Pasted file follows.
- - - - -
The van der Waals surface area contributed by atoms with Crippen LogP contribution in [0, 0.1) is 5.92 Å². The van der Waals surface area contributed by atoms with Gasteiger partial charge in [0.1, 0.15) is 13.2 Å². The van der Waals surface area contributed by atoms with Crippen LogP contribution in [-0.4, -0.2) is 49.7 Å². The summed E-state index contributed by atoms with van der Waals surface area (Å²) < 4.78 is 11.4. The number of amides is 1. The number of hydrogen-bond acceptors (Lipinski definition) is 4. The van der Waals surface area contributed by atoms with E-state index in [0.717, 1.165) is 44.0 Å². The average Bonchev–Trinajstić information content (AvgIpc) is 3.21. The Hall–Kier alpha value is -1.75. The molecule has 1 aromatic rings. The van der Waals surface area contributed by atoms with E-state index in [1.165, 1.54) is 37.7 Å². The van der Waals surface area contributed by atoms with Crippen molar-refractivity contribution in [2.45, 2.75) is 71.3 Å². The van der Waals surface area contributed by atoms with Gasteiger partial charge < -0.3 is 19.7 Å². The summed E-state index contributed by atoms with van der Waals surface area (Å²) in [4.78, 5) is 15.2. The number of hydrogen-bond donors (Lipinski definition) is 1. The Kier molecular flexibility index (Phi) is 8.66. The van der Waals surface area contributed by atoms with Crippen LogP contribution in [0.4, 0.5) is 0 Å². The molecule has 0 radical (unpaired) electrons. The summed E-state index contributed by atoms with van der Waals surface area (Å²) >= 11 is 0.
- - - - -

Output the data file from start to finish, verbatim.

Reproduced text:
The van der Waals surface area contributed by atoms with Crippen LogP contribution in [0, 0.1) is 5.92 Å². The van der Waals surface area contributed by atoms with Gasteiger partial charge in [0.1, 0.15) is 13.2 Å². The van der Waals surface area contributed by atoms with Crippen LogP contribution in [-0.4, -0.2) is 49.7 Å². The summed E-state index contributed by atoms with van der Waals surface area (Å²) < 4.78 is 11.4. The number of amides is 1. The number of hydrogen-bond acceptors (Lipinski definition) is 4. The van der Waals surface area contributed by atoms with E-state index in [0.717, 1.165) is 44.0 Å². The average Bonchev–Trinajstić information content (AvgIpc) is 3.21. The Hall–Kier alpha value is -1.75. The molecule has 1 aromatic rings. The van der Waals surface area contributed by atoms with E-state index in [1.165, 1.54) is 37.7 Å². The van der Waals surface area contributed by atoms with Crippen molar-refractivity contribution in [2.45, 2.75) is 71.3 Å². The van der Waals surface area contributed by atoms with Gasteiger partial charge < -0.3 is 19.7 Å². The summed E-state index contributed by atoms with van der Waals surface area (Å²) in [4.78, 5) is 15.2. The number of hydrogen-bond donors (Lipinski definition) is 1. The Kier molecular flexibility index (Phi) is 8.66. The van der Waals surface area contributed by atoms with Crippen LogP contribution in [0.4, 0.5) is 0 Å². The molecule has 0 radical (unpaired) electrons. The summed E-state index contributed by atoms with van der Waals surface area (Å²) >= 11 is 0.